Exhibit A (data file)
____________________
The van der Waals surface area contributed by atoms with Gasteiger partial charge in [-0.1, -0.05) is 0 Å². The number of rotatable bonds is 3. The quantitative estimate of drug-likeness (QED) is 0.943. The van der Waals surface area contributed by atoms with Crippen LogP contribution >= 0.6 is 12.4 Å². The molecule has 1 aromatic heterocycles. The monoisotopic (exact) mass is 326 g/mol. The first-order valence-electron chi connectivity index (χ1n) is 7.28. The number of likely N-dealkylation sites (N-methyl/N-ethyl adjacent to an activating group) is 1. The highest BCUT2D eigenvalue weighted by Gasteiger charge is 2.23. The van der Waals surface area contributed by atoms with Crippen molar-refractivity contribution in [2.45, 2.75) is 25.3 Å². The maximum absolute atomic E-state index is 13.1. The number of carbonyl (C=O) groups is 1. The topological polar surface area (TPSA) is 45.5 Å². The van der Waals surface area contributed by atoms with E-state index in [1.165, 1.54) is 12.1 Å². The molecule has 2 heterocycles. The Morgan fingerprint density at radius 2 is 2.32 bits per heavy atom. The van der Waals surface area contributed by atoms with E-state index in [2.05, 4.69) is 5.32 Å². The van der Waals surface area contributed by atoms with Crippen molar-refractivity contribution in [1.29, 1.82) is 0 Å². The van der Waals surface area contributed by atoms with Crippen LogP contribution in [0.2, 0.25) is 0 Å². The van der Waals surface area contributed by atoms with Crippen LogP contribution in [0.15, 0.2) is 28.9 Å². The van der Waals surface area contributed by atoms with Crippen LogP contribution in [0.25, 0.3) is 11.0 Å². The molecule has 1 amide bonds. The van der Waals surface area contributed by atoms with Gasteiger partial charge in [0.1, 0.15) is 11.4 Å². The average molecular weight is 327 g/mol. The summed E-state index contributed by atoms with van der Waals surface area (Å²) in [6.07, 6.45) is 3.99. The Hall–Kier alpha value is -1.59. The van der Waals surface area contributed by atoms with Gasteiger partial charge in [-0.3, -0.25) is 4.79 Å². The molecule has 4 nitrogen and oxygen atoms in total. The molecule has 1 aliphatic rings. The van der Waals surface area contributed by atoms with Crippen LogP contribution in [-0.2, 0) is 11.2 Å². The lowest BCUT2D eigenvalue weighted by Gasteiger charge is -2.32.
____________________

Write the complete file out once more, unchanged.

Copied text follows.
The van der Waals surface area contributed by atoms with Gasteiger partial charge in [-0.1, -0.05) is 0 Å². The number of rotatable bonds is 3. The quantitative estimate of drug-likeness (QED) is 0.943. The van der Waals surface area contributed by atoms with Crippen LogP contribution >= 0.6 is 12.4 Å². The molecule has 1 aromatic heterocycles. The monoisotopic (exact) mass is 326 g/mol. The first-order valence-electron chi connectivity index (χ1n) is 7.28. The number of likely N-dealkylation sites (N-methyl/N-ethyl adjacent to an activating group) is 1. The highest BCUT2D eigenvalue weighted by Gasteiger charge is 2.23. The van der Waals surface area contributed by atoms with Crippen molar-refractivity contribution in [2.45, 2.75) is 25.3 Å². The maximum absolute atomic E-state index is 13.1. The number of carbonyl (C=O) groups is 1. The topological polar surface area (TPSA) is 45.5 Å². The van der Waals surface area contributed by atoms with E-state index in [1.165, 1.54) is 12.1 Å². The molecule has 2 heterocycles. The Morgan fingerprint density at radius 2 is 2.32 bits per heavy atom. The van der Waals surface area contributed by atoms with E-state index in [2.05, 4.69) is 5.32 Å². The van der Waals surface area contributed by atoms with Crippen molar-refractivity contribution in [1.29, 1.82) is 0 Å². The van der Waals surface area contributed by atoms with Crippen LogP contribution in [0.2, 0.25) is 0 Å². The van der Waals surface area contributed by atoms with Crippen LogP contribution in [0.15, 0.2) is 28.9 Å². The van der Waals surface area contributed by atoms with Crippen LogP contribution in [0.25, 0.3) is 11.0 Å². The molecule has 1 amide bonds. The van der Waals surface area contributed by atoms with Gasteiger partial charge in [0.1, 0.15) is 11.4 Å². The average molecular weight is 327 g/mol. The summed E-state index contributed by atoms with van der Waals surface area (Å²) in [6.07, 6.45) is 3.99. The Hall–Kier alpha value is -1.59. The van der Waals surface area contributed by atoms with Gasteiger partial charge in [-0.3, -0.25) is 4.79 Å². The molecule has 4 nitrogen and oxygen atoms in total. The molecule has 1 aliphatic rings. The van der Waals surface area contributed by atoms with Crippen LogP contribution in [-0.2, 0) is 11.2 Å². The lowest BCUT2D eigenvalue weighted by Gasteiger charge is -2.32.